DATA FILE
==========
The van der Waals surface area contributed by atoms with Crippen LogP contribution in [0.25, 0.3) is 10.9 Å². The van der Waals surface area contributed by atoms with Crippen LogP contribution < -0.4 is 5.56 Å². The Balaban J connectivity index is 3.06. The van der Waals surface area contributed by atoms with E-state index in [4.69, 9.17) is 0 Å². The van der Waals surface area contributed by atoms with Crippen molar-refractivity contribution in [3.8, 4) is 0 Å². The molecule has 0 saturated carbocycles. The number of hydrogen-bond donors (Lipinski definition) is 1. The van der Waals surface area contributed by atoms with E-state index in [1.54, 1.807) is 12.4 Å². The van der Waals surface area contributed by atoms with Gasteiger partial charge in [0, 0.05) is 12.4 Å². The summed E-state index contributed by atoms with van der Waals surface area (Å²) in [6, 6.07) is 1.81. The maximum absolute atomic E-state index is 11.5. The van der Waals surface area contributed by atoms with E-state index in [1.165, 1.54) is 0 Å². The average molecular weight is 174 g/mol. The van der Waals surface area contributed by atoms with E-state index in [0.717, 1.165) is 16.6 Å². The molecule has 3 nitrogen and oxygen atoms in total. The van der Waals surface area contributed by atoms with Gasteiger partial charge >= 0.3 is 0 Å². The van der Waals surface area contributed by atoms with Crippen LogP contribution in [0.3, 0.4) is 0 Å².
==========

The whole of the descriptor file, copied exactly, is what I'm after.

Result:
The van der Waals surface area contributed by atoms with Crippen LogP contribution in [0.25, 0.3) is 10.9 Å². The van der Waals surface area contributed by atoms with Crippen LogP contribution < -0.4 is 5.56 Å². The Balaban J connectivity index is 3.06. The van der Waals surface area contributed by atoms with E-state index in [4.69, 9.17) is 0 Å². The van der Waals surface area contributed by atoms with Crippen molar-refractivity contribution in [3.8, 4) is 0 Å². The molecule has 0 saturated carbocycles. The number of hydrogen-bond donors (Lipinski definition) is 1. The van der Waals surface area contributed by atoms with E-state index in [1.54, 1.807) is 12.4 Å². The van der Waals surface area contributed by atoms with Gasteiger partial charge in [0, 0.05) is 12.4 Å². The summed E-state index contributed by atoms with van der Waals surface area (Å²) in [6, 6.07) is 1.81. The maximum absolute atomic E-state index is 11.5. The van der Waals surface area contributed by atoms with E-state index in [1.165, 1.54) is 0 Å². The average molecular weight is 174 g/mol. The van der Waals surface area contributed by atoms with E-state index in [0.717, 1.165) is 16.6 Å². The molecule has 3 nitrogen and oxygen atoms in total. The van der Waals surface area contributed by atoms with Gasteiger partial charge >= 0.3 is 0 Å². The van der Waals surface area contributed by atoms with Crippen LogP contribution in [0.3, 0.4) is 0 Å².